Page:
Rules vary state by state regarding if individuals can receive their second dose of a vaccine in a different state than their first, and availability across the nation is also a complicating factor, according to The Boston Globe. 

On-campus students who receive their first of two doses prior to moving out can apply with the Office for Housing and Residential Education on or before April 26 for an extended stay in the residence halls to remain in Massachusetts to receive their second dose. 

First-year visual and media arts major Natalie Sciallo said the halt of the Johnson & Johnson vaccines was a disappointment, but she still booked an appointment in her home state of Connecticut for the day after she moves back for the summer.

“The day I went to go schedule my appointment I realized that they had been paused and I was like, ‘Oh shoot!’” Sciallo said. “It’s scheduled for Thursday because I’m leaving Wednesday to go home. So I’m getting the COVID vaccine, like, immediately.”

Jack Tortland, a senior VMA major, said he is skeptical of getting a vaccine given the speed at which they were developed, a common misconception the CDC has repeatedly discredited.

“I’m still debating about it, because I definitely would like to get the vaccine in the future,” Tortland said. “But especially with the recent Johnson & Johnson issues, the blood clotting and stuff, [I’m] a little wary.” 

Spencer Strickland, a first-year VMA major, said he received his first dose at Hynes Convention center after he became eligible in Phase 2 due to his asthma. Instead of applying to stay later in the dorms, Strickland plans on getting his second dose of the vaccine in his hometown of Freeville, New York, thanks to his mother, who is a nurse and signed him up for his second dose. 

“As long as I have my card with me, I don’t think it’ll be an issue,” Strickland said. “They’ll just adjust where I got the second dose and everything should be good.” 

After getting his second dose, Strickland said he “would be lying if I said I wouldn’t act more relaxed after,” but said he will still abide by mandated safety precautions. 

“I’m sure I’ll be more eager to get out and do stuff, but I plan on keeping in mind that it’s not over yet,” he said. 

For other students, Massachusetts appeared to be the most accessible state to get a shot. 

Isabella Cubba, a first-year VMA major from Grosse Pointe, Michigan, said she hopes to get her first dose in Massachusetts and then receive the second dose from her health care provider at home. 

“My goal was trying to get it here in Massachusetts,” she said. “There has been quite a few difficulties within Michigan trying to get it because our numbers have been so high, so a lot of people have been trying to go and schedule their appointments.”

Cubba said she often sees her grandparents when she’s at home, and wants to get the vaccine to minimize the risk that she infects them.

“I’ve seen a lot of people that have been trying to get it in before they go home,” she said. “We only have a short amount of time left and most people are going back to their families and being around siblings and their grandparents and things like that, so I think they want to go home fully vaccinated.”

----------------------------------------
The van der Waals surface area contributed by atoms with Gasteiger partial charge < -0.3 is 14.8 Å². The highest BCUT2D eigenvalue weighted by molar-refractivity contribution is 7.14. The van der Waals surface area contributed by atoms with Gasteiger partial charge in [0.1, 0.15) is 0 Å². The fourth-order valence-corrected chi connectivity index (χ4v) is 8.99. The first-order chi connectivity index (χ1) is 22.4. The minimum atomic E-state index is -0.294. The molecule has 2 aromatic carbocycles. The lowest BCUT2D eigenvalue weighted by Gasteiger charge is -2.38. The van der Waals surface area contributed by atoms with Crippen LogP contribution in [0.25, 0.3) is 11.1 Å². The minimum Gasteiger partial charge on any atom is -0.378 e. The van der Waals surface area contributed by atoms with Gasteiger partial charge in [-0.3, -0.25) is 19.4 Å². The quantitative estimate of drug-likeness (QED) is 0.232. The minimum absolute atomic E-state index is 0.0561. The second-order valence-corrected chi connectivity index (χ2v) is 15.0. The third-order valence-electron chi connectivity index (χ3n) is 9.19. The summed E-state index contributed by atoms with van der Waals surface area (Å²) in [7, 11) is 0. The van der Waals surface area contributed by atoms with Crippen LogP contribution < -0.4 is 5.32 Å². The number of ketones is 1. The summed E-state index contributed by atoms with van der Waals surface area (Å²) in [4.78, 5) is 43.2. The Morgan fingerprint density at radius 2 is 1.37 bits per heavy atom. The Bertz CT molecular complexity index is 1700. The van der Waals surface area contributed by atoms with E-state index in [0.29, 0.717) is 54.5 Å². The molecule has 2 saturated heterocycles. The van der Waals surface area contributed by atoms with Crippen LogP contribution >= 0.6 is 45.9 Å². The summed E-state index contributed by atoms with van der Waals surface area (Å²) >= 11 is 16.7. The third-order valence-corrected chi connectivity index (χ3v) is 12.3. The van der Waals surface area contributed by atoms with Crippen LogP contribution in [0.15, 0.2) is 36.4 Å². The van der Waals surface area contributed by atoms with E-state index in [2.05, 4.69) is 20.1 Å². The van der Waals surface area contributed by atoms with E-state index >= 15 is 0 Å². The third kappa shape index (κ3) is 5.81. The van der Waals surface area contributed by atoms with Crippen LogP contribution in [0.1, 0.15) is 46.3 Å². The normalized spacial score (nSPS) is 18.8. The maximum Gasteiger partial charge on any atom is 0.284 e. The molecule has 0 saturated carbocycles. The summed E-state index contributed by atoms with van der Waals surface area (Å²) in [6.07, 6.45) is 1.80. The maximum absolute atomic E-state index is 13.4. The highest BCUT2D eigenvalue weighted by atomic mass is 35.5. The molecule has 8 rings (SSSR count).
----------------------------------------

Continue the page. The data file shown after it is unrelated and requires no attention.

Photo: Craig F. Walker / The Boston Globe via State House News Service
A nurse administers a COVID-19 vaccine.

Once students receive a vaccine, Erik Muurisepp, assistant vice president for campus life and “COVID Lead,” said they should upload their records to their Student Health Portal to be verified by the Center for Health and Wellness. 

College officials have not yet announced whether or not the vaccine will be required for students come the fall, even as Boston University and Northeastern University have confirmed mandates.  

Robinson said he anticipates the vaccine being required at Emerson come fall. 

“A lot of us are predicting that it’s going to be like the flu shot next year, where it’s going to be required by the time you come back to school,” he said. “Which crossing fingers hopefully that’s the case, but a lot of the kids that I’ve talked to are planning on getting it either late May, early [June].” 

Cubba said she believes the vaccine should be mandated by the college, but believes it’s important to honor valid exemptions.

“It would be a great thing to require the vaccine,” she said. “I also don’t think that it’s fair to make it a requirement for those whose religion that they practice doesn’t allow it, so I want to make sure that doesn’t cause problems.”

Darrow said mandating the vaccine in the fall is a way to restore some freedoms back to campus life. 

“I know people are worried about it,” she said. “But I think Emerson should make it kind of mandatory saying that way we can get back to some sort of normalcy in school, because I think that had a great effect on a lot of people’s first year at college and their mental health and how they found friends.” 

Strickland said he thinks Emerson should require the vaccine in order to provide “extra peace of mind” for the community.  

“I don’t see any reason why they wouldn’t mandate it to be honest,” Strickland said. “I honestly didn’t expect it to be this easy to get it … and honestly, with the Emerson student body, I think people will gladly go get vaccinated beforehand.”